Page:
Shortlisted for 2011 Independent Foreign Fiction Prize
Five words from the blurb: house, inhabitants, country, ghosts, chilling
The Visitation is a short, but beautifully written book focusing on the occupants of a house in East Germany. The narrative moves forwards and backwards through time, showing snapshots of different residents throughout the 20th century.
The house, on the shore of a lake, is the scene of many shocking events. The rise of the Nazis, the disappearance of the Jews, and Russian rule are all covered; finishing with the destruction of the Berlin wall.
It sounded like the perfect book for me, but unfortunately the writing was so cold and clinical that I felt distanced from the events.
There was no emotion in the text and I found this lack of sentimentality meant that I had no connection to the characters. This, along with the confusing jumps in time, meant that there was no motivation to turn the page. Reading became a chore. I frequently found myself having to re-read sections in order to work out who was narrating, or which time period was being covered.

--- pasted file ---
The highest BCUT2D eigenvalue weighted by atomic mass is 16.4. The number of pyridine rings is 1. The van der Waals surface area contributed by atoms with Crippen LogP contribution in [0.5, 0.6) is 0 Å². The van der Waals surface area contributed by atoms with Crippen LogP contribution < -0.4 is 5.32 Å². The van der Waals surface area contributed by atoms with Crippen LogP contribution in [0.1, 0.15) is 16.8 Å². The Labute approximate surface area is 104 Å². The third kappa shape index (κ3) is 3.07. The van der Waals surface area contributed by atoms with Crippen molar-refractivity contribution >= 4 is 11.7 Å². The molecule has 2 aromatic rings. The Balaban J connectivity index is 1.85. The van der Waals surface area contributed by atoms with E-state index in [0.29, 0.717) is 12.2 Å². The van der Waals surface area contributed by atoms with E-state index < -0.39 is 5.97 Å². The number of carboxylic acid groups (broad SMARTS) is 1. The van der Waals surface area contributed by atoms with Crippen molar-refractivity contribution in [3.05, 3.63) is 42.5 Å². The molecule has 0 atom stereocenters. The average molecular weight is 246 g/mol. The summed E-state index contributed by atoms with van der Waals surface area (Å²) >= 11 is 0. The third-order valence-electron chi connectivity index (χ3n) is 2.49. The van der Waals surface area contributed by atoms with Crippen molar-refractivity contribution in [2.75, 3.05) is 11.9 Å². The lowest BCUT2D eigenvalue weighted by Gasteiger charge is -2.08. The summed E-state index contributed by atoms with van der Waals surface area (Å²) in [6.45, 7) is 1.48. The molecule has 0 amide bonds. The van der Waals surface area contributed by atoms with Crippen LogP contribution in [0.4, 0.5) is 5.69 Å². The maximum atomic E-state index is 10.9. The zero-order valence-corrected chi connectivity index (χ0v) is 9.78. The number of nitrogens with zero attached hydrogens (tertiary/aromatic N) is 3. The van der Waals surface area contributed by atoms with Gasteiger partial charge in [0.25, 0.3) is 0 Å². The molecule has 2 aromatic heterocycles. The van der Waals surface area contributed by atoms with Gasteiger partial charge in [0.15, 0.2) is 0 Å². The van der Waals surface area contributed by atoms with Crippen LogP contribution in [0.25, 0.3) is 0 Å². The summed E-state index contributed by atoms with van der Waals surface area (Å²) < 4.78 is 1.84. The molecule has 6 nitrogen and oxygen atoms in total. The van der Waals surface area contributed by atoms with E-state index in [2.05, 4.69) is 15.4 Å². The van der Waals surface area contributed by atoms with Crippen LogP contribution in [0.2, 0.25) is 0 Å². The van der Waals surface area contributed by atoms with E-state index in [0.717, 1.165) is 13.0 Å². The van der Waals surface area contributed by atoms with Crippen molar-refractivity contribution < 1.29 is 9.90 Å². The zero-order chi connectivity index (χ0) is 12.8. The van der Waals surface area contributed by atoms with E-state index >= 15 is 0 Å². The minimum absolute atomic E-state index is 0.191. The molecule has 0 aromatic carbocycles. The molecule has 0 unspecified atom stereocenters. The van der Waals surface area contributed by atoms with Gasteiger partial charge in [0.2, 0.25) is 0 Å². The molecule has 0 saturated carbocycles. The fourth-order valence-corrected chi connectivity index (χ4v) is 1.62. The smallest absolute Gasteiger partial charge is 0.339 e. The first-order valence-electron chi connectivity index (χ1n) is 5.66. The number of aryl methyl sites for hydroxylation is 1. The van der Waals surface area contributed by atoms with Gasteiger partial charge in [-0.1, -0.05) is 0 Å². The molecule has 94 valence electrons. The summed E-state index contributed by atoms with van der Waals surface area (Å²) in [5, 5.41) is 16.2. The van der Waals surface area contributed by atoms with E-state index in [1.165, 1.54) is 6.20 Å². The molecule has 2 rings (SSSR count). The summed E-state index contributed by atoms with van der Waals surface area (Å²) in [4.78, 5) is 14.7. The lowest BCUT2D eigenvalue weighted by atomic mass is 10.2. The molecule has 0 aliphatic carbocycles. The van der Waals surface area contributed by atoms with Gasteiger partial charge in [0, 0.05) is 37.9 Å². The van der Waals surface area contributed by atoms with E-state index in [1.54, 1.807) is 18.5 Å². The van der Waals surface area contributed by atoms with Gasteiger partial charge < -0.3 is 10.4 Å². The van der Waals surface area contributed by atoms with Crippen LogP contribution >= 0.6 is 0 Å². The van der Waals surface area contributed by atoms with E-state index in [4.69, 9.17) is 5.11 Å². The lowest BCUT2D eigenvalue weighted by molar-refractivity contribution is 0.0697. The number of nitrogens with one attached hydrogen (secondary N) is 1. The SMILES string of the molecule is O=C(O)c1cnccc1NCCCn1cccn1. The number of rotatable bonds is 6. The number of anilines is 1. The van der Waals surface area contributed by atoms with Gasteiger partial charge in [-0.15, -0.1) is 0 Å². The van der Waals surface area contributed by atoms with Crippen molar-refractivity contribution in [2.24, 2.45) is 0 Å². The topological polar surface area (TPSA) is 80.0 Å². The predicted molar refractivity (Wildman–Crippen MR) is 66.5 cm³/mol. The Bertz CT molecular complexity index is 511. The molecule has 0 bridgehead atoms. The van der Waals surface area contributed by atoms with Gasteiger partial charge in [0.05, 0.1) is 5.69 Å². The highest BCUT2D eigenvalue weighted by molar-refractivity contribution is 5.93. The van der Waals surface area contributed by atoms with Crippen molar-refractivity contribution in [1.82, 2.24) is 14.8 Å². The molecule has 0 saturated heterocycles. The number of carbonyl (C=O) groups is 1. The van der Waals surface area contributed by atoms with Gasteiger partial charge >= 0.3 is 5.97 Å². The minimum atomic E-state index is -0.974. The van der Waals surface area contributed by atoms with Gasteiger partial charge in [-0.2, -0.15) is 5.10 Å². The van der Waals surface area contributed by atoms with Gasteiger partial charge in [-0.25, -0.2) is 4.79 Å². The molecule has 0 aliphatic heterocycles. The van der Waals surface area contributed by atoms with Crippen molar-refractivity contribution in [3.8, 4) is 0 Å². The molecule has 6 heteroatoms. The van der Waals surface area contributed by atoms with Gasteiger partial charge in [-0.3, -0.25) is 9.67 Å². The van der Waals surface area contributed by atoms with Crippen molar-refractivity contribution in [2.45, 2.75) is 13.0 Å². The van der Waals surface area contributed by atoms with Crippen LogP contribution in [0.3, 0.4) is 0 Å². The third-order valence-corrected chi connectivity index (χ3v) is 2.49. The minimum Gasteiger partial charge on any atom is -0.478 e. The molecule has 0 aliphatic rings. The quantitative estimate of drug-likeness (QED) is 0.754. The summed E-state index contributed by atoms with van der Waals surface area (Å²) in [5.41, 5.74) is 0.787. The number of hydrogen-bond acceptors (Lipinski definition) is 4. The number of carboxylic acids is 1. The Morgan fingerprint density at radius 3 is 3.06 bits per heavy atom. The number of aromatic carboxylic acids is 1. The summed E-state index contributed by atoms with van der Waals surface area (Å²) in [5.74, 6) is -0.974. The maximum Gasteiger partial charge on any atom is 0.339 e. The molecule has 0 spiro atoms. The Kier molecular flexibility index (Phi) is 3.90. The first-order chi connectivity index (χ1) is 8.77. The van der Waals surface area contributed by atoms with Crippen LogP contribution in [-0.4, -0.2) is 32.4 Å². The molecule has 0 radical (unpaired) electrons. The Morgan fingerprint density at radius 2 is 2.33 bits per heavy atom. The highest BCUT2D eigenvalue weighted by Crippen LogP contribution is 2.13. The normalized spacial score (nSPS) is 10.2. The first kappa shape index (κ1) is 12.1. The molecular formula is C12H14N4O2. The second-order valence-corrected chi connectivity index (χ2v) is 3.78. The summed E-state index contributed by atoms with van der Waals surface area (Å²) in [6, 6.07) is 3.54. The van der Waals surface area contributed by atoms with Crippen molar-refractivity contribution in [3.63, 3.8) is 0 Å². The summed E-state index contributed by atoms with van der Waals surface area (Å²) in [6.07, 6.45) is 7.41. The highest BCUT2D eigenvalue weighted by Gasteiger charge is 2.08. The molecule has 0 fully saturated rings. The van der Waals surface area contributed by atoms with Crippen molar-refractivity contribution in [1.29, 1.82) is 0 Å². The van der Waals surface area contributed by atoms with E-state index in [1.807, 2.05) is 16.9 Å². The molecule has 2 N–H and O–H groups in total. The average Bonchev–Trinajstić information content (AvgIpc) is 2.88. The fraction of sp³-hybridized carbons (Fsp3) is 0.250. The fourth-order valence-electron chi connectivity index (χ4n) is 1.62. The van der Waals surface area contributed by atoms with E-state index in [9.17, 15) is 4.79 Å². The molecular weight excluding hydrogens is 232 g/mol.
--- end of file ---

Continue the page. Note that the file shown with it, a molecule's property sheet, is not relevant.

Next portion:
I know a lot of people will love this book for the fantastic writing, but I’m afraid I need more than that – especially when I’ve read about the subject matter so many times before.
Recommended to those who appreciate good writing and don’t mind working to understand what is happening.
The thoughts of other bloggers:
….a stunning and brilliant piece of fiction. Lizzy’s Literary Life
The abruptness of of the prose makes some of the descriptions of objects and places quite haunting. My Book Year
there is a lot of joy to be gained in piecing it together and seeing the place enhance the feel of its people. The Mookse and the Gripes